Features & Columns
Along the journey to Veggielution, a glorious audio collage envelops me. By the time I arrive at the far back corner of Emma Prusch Farm Park, I've heard roosters, geese, whistling park employees, children scampering, a few tractors and ubiquitous freeway noise from the monolithic 680/101 interchange.
As a community farm, Veggielution occupies six acres of land and generates 47,000 pounds of produce every year, but since it's buried way at the rear of Prusch Park, past a few historic houses, gates and walkways, the general park populace doesn't seem to know it's there. The entire property seems miles from the congested, motor-oil-soaked nausea of King Road outside.
"Everybody's been to the park, but hardly anyone gets all the way back here," says Veggielution interim executive director Cayce Hill, as we meet in a makeshift kitchen. "We're trying to change that."
Veggielution features many different components, so many that it's hard to keep track of them all. Hill takes me into the farm stand, where 70 customers roll in every Saturday to pick up boxes of produce intended to last for a week. Over the course of a year, another 500 youths arrive to work in the garden, which is filled with goji berries, yarrow, aster, sorrel, narcissus, chard, garbanzo beans, marjoram and zinnias. Everything is labeled in both English and Spanish. In case you wanted to know, crocus translates to azafran.
Way off in the background, I see orchards, plots of vegetable plants attached to trellises and even two greenhouses, all flanked by freeways. In the pavilion area, the ladies from Somos Mayfair are teaching kids folklorico dancing while music blasts from a boom box. The tune "El Cerro de la Silla" remains in my head for the length of my visit.
As staff and volunteers saunter back and forth in every direction, a visiting group, Filipino Advocates for Justice, arrives for a tour. Hill begins by apologizing for the traffic noise.
"The freeway forms the contour of the farm," she tells the group. "That's why it's in our logo. You're always reminded that we're in a big city."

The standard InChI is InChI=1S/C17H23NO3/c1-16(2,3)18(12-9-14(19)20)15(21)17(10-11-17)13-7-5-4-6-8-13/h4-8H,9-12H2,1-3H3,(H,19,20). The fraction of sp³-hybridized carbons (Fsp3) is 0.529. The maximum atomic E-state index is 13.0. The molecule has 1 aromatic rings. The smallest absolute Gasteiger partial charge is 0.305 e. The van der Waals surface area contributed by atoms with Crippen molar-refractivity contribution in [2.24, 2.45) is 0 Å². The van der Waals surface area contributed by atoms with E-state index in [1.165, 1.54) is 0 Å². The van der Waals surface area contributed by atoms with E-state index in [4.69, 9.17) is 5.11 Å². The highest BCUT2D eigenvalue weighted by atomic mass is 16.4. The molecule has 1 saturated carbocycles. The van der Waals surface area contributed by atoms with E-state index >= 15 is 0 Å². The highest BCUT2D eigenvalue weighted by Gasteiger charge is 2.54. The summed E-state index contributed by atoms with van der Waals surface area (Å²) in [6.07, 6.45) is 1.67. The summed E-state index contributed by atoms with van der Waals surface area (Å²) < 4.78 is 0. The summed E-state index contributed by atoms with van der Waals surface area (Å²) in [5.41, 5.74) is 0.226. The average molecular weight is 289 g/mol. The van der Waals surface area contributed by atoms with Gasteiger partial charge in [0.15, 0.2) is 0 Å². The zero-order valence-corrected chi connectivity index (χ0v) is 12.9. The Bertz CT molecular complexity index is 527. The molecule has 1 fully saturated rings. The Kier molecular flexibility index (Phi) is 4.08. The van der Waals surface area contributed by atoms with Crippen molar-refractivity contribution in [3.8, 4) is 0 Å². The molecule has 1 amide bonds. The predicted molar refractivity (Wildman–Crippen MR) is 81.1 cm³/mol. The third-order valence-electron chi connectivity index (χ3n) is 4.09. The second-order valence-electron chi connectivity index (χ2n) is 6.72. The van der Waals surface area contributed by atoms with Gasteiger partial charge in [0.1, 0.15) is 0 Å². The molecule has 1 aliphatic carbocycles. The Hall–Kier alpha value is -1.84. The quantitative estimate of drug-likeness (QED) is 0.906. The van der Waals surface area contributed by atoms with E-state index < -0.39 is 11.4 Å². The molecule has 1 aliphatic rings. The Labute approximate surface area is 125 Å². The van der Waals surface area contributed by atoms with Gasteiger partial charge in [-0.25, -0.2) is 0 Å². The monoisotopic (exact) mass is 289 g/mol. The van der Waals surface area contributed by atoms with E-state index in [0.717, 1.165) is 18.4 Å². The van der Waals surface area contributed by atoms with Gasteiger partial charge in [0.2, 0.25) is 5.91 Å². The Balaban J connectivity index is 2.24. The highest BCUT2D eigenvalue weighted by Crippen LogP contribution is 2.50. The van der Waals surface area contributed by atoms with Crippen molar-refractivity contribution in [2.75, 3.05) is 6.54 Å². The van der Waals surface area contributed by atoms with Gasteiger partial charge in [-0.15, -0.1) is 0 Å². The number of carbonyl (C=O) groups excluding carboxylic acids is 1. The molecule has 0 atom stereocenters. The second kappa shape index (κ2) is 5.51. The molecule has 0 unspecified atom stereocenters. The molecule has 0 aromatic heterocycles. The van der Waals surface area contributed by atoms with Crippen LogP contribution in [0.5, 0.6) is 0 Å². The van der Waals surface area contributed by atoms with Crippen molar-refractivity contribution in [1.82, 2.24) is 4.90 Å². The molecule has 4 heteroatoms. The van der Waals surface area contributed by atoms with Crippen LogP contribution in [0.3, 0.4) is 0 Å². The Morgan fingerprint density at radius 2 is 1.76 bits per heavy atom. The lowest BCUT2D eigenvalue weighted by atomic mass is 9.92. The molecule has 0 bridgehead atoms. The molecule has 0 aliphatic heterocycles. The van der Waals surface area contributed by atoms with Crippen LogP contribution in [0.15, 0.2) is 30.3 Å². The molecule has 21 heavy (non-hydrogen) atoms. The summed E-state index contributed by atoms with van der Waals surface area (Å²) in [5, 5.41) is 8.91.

As I infiltrate the tour, we move throughout the expanse of the farm in about 30 minutes. We visit the orchards, the potting station and the greenhouses. I learn about myriad activities occurring on a regular basis: barn dancing, yoga on the farm, environmental justice lectures, cooking classes.
But all during the journey, we're warned about Veggielution's enemy number one: feral peacocks. No one knows why or how they arrived in this part of San Jose, but they tend to hide out in the cornstalks, eating crops and creating havoc on a regular basis. Even the greenhouses are blocked off with bird netting to stop them. Peacocks are one of my favorite birds.
"They're pests," Hill says. "They can mow down a little row of seedlings in a second. And the sound they make is like children screaming."
As a nonprofit, Veggielution struggles to raise cash just like any other 501c3 outfit, which is why their Annual Bounty of Heart's Delight fundraising dinner is this Saturday, 4:30-10pm. A grand-scale affair it shall be. The $140 ticket includes a five-course dinner on the farm with chef Matthias Froeschl of Naschmarkt in Campbell, plus hay rides, a raffle, auction and open-air dancing.
"We're hoping to get all the Veggielution regulars, as well as some people that haven't been here in a while," Hill says.
Veggielution is a full-functioning rural oasis amid one of the ugliest freeway monstrosities in all of California, a yin-yang of delicious corn orchards and Japanese eggplant juxtaposed against the perverse eyesore of suburban sprawl. In that sense, the entire scene represents the best and worst of San Jose all in one place. I would expect nothing less.
647 S. King Rd., San Jose. 888.343.6197